Collaborative Science for Estuaries Webinar Series

Chesapeake Bay Virginia - Photo credit: David Walters

Join us for monthly webinars featuring project teams supported by the NERRS Science Collaborative. Speakers will share their unique approaches to addressing current coastal and estuarine management issues. Learn about new methods to integrate technical experts and users of project outputs into the research process, and how their research results and products might inform your work. Be sure to check back periodically and download the webinar briefs to view summary notes and presentation slides from past webinars.

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Upcoming Webinars

04/21/2020 - 3:00pm to 4:00pm - Speaker(s): Kerstin Wasson and April Ridlon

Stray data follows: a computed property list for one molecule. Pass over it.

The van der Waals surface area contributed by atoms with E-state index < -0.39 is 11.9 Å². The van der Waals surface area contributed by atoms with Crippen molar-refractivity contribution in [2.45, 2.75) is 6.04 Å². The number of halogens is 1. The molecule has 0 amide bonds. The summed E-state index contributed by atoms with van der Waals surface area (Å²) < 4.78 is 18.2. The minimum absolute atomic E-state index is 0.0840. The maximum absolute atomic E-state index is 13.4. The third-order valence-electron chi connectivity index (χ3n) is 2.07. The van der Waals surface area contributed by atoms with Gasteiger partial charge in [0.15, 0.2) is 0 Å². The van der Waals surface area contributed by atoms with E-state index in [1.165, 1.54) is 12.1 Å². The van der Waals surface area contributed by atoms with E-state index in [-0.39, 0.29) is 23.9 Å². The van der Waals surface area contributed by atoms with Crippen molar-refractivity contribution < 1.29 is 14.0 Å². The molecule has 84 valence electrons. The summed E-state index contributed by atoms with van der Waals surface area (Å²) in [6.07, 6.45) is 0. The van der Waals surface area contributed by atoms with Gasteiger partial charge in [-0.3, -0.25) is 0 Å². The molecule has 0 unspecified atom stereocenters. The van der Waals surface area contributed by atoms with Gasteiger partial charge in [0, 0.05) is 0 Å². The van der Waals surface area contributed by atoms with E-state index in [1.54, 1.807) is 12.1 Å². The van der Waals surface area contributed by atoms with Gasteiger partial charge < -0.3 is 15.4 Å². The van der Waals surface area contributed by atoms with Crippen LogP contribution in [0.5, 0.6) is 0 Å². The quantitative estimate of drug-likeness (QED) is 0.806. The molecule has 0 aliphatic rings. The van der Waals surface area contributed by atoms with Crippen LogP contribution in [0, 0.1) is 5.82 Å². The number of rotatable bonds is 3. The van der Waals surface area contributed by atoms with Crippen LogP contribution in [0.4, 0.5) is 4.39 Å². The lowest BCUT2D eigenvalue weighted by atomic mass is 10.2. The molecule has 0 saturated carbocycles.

Conservation and restoration of coastal foundation species has become a global priority, to protect and enhance the habitats and services they provide. The oyster native to the west coast of North America between Baja California and British Columbia is Ostrea lurida, the Olympia oyster, a species quite unfamiliar to many people, even those that live in the region.  Unlike oysters in other regions, this one is quite small, and does not form high profile reefs. Nevertheless, it is a vital part of bays and estuaries along the Pacific coast, providing food for humans and other species and enriching diversity.  Recently, a community of practice has formed to rebuild populations of Olympia oysters to maintain their legacy for future generations. 

The Native Olympia Oyster Collaborative (NOOC) was supported in the past year by funding from the National Estuarine Research Reserve System’s Science Collaborative.  NOOC created a website (https://olympiaoysternet.ucdavis.edu) to serve as a portal for resources about native oyster science, restoration, and education.  NOOC also compiled the first comprehensive archive of Olympia oyster restoration projects, creating an ARC GIS Story Map (https://projects.trnerr.org/oystermap/) to highlight them, and conducting a synthesis of approaches and lessons learned.